What is the nature of the crisis? Immediate danger/safety?
Is the family asking me for help?
Do I feel competent addressing this issue?
Who should I go to if this is not something I am comfortable taking
• What can I learn from this experience to help me feel more competent
in the future?
(Rosin, et al, 1993)
Risk Management Protocol/Criteria
Be alert to potential or actual conflicts of interest
Consult colleagues and supervisors, relevant professional literature, regulations, policies, and ethical
standards to identify pertinent boundary issues and constructive options
Design a plan of action that addresses the boundary issues and protects parties involved to greatest
extent possible
Document all discussions, consultation, supervision, and other steps taken to address the boundary
Develop a strategy to monitor implementation of action plan
Inform clients and colleagues about potential or actual conflicts of interest; explore reasonable
(Reamer, 2003)
Remember: We Don’t Have to Do This All
Agency Infrastructure and Support for
Reflective Practice
• Reflective practice and supervision is critical even for the most experienced
• Is reflective practice and supervision part of our agency’s infrastructure?
• How can we build capacity for reflective supervision?
• Where are the opportunities for on-going discussion about ethics and
• How to build a safe and supportive environment/agency culture to have
these conversations?
NASW Ethics Questions and Dilemmas
As a service to members, the OEPR provides ethics consultations for current NASW members. Ethic
consultations are a resource for members who are experiencing an ethical dilemma. We do not provide
advice or tell members what to do. However, we do guide them through the Code and point them to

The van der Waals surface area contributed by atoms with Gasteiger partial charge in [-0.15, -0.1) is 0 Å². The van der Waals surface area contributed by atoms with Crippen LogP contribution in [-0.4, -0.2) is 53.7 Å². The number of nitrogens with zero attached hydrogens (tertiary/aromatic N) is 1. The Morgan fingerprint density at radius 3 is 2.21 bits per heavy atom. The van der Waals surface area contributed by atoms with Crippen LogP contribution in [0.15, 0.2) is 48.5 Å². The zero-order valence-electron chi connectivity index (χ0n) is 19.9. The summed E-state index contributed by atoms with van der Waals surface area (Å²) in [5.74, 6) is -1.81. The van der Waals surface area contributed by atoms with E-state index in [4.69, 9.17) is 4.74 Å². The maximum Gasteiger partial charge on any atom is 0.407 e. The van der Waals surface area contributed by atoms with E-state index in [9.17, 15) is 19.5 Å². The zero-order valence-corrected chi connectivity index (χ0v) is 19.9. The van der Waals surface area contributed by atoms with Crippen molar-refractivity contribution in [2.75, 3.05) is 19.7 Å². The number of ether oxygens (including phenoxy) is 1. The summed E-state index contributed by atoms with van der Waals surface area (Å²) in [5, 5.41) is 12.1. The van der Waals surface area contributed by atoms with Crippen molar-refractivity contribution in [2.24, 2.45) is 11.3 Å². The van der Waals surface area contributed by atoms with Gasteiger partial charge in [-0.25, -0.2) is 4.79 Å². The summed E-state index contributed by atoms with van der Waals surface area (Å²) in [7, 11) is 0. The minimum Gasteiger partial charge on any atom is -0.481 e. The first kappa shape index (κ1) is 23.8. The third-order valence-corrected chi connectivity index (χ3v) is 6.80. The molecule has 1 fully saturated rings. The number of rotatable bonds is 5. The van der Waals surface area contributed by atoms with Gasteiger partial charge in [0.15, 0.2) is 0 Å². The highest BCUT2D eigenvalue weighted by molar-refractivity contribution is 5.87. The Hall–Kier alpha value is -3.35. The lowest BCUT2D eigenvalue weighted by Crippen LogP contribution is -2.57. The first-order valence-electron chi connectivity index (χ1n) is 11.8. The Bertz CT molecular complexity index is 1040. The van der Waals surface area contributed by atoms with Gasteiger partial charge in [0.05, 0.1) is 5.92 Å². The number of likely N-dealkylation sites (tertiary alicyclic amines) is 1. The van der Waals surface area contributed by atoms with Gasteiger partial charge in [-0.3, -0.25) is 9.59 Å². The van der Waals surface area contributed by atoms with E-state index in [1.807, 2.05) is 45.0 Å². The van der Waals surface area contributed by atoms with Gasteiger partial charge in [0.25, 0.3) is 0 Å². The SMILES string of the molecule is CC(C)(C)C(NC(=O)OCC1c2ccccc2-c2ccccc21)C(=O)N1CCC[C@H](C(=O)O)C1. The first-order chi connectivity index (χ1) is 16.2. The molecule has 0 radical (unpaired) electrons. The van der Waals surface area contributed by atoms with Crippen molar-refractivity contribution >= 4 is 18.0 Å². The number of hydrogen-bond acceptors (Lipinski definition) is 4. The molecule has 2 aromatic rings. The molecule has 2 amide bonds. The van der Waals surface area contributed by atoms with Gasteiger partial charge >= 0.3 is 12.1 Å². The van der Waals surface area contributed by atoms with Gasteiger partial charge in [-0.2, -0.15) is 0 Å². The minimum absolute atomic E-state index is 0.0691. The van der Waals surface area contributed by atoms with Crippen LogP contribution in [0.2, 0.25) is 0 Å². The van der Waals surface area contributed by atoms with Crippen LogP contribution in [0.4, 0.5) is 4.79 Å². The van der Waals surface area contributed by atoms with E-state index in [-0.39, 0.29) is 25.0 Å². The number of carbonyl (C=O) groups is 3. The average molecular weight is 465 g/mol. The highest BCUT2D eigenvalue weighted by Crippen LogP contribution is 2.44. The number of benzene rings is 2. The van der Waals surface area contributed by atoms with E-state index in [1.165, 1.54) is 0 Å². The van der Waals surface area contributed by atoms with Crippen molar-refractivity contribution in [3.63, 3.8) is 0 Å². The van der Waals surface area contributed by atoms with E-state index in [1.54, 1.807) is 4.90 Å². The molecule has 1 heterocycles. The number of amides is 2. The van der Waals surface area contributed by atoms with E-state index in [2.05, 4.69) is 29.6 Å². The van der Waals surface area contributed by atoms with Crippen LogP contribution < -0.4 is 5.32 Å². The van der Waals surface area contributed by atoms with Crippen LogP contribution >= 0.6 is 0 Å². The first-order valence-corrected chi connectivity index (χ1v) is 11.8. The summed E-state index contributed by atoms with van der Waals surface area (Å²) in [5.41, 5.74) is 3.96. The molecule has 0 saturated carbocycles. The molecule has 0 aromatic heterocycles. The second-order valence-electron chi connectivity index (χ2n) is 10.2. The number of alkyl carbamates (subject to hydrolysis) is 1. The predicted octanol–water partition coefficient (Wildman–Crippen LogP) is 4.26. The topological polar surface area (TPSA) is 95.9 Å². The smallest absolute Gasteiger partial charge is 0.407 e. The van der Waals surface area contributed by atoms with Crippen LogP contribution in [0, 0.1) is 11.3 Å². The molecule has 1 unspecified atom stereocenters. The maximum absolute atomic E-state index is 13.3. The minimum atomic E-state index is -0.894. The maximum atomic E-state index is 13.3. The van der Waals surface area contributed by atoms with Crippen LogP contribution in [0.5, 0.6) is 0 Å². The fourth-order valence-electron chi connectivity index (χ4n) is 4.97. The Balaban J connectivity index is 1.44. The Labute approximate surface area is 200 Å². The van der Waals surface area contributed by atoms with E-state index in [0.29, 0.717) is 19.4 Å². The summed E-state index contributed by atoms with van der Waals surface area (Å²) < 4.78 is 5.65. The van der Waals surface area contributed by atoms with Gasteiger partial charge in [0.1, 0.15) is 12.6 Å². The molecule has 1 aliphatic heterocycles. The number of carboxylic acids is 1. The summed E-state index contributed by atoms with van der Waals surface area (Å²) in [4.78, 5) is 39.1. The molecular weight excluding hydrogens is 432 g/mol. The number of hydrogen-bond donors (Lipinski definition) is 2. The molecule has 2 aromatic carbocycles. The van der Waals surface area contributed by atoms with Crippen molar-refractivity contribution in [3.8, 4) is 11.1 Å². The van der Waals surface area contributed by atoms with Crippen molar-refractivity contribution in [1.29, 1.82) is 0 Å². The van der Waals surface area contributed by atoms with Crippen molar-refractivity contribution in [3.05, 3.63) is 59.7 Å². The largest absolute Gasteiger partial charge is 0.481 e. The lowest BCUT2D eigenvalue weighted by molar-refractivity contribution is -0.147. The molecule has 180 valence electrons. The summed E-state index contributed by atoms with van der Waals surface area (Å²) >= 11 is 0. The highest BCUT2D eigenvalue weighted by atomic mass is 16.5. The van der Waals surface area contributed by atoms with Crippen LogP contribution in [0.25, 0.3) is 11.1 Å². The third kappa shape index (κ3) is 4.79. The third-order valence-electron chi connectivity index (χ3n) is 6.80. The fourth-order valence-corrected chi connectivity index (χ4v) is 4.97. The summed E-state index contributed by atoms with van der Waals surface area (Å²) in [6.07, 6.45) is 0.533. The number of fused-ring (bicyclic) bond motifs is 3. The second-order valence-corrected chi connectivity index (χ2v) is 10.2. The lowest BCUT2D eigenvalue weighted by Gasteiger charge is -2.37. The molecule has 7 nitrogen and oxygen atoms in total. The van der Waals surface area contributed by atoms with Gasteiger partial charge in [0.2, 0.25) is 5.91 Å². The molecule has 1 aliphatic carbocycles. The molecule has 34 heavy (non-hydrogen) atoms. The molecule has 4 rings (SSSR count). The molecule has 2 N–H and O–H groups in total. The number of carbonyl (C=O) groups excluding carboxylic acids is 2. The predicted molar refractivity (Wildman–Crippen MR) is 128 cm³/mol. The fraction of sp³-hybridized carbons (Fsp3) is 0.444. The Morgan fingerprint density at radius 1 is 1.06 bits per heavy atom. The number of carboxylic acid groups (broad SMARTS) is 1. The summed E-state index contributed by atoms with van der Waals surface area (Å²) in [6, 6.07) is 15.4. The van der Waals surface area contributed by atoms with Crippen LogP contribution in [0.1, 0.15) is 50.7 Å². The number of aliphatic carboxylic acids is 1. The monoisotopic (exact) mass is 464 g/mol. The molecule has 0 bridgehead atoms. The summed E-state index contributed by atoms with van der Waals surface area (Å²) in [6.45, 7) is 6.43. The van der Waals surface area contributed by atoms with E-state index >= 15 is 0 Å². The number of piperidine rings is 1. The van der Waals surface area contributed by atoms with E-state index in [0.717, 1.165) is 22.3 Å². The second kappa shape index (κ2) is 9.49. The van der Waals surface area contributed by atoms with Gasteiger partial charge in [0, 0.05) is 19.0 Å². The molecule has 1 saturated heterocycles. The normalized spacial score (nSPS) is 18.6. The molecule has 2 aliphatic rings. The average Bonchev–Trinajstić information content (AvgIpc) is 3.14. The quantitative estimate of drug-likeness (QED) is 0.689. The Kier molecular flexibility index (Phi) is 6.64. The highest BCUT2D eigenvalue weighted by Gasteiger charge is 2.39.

the areas of the Code that address their concerns. We provide dialogue and considerations that allow
members to make ethical decisions. We may also refer members to the appropriate areas if their
questions do not appear to be related to ethics but are more related to legal issues or standards of
Hours & Contact Info
(800) 638-8799 ext. 231
10:00am - 1:00pm (ET)
1:00pm - 4:00pm (ET)
Chapter staff may contact the OEPR during regular business hours to ask questions.
Self-Care ~Six Circles
Sarah Strong, LCSW & Jim Van Den Brandt, LCSW
When we are held, we are able to hold those for whom we
provide services
Allen S.F., Tracy E.M. (2008). Developing Student Knowledge and Skills for Home-Based Social Work Practice. Journal of Social Work
Education, Vol. 44 No. 1 p. 125-143.
Boland-Prom K., Anderson S.C. (2005). Teaching Ethical Decision Making Using Dual Relationship Principles as a Case Example. Journal of
Social Work Education, Vol. 41 No. 3 p.495-510.
Jacobson, G.A. (2002). Maintaining Professional Boundaries: Preparing Nursing Students for the Challenge. Journal of Nursing Education,
Vol. 41, No. 6 p. 279-281.
Joanne Bardnt- ACSW LCSW (2008). Clinical Associate Professor Emerita Social Work Field Program, University of Wisconsin- Milwaukee.
Lea, D. (2006). “You Don’t Know Me Like That”: Patterns of Disconnect Between Adolescent Mothers of Children with Disabilities and
Their Early Interventionists. Journal of Early Childhood, Vol. 28 No. 4 p.264-282.
Reamer, F.G. (2003). Boundary Issues In Social Work: Managing Dual Relationships. Social Work, Vol. 48, No. 1 p. 121-133.
Kagle, J.D., Giebelhausen, P.N. (1994). Dual Relationships and Professional Boundaries. Social Work, Vol. 39 No. 2 p. 213-220
Gray, M. Gibbons, J. (2007). There are no Answers, Only Choices: Teaching Ethical Decision Making in Social Work. Australian Social Work,
Vol. 60,. No.2 p. 222-238.
Rosin, P., Whitehead, A., Tuchman, L., Jesien, G., Begun, A. (1993). Strategies for Dealing with Unexpected Immediate Needs or Crisis.
Partnerships in Early Intervention: A Training Guide of Family-Centered Care, Team Building, and Service Coordination.
• Gary R. Schoener, M. Eq., Licensed Psychologist
• Samara C. Kezele Fritchman, LMHC, JD, PhD
• The Family Service Credential, The Portage Project, CESA 5
Thank You
Elizabeth Wahl, MSSW CAPSW
[email protected]